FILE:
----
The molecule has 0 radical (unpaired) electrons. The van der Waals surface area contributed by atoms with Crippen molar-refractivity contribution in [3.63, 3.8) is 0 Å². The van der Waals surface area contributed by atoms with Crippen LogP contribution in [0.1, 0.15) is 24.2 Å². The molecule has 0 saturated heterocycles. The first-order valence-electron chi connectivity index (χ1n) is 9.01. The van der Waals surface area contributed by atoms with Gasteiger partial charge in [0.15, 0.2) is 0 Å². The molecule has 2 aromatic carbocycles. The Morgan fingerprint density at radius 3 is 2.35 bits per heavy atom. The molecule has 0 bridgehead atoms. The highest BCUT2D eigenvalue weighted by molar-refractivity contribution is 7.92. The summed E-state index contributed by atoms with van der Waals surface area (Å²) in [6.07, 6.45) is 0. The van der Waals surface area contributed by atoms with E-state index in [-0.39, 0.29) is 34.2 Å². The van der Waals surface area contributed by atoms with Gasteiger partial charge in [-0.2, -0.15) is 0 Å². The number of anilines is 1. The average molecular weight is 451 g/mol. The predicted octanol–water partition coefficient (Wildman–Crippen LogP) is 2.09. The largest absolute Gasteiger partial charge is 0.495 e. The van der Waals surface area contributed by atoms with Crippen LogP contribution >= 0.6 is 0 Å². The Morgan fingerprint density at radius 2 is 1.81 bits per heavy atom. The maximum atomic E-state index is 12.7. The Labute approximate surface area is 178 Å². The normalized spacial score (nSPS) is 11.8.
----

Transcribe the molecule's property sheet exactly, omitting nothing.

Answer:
The molecule has 0 radical (unpaired) electrons. The van der Waals surface area contributed by atoms with Crippen molar-refractivity contribution in [3.63, 3.8) is 0 Å². The van der Waals surface area contributed by atoms with Crippen LogP contribution in [0.1, 0.15) is 24.2 Å². The molecule has 0 saturated heterocycles. The first-order valence-electron chi connectivity index (χ1n) is 9.01. The van der Waals surface area contributed by atoms with Gasteiger partial charge in [0.15, 0.2) is 0 Å². The molecule has 2 aromatic carbocycles. The Morgan fingerprint density at radius 3 is 2.35 bits per heavy atom. The molecule has 0 bridgehead atoms. The highest BCUT2D eigenvalue weighted by molar-refractivity contribution is 7.92. The summed E-state index contributed by atoms with van der Waals surface area (Å²) in [6.07, 6.45) is 0. The van der Waals surface area contributed by atoms with E-state index in [-0.39, 0.29) is 34.2 Å². The van der Waals surface area contributed by atoms with Gasteiger partial charge in [-0.2, -0.15) is 0 Å². The number of anilines is 1. The average molecular weight is 451 g/mol. The predicted octanol–water partition coefficient (Wildman–Crippen LogP) is 2.09. The largest absolute Gasteiger partial charge is 0.495 e. The van der Waals surface area contributed by atoms with Crippen LogP contribution >= 0.6 is 0 Å². The Morgan fingerprint density at radius 2 is 1.81 bits per heavy atom. The maximum atomic E-state index is 12.7. The Labute approximate surface area is 178 Å². The normalized spacial score (nSPS) is 11.8.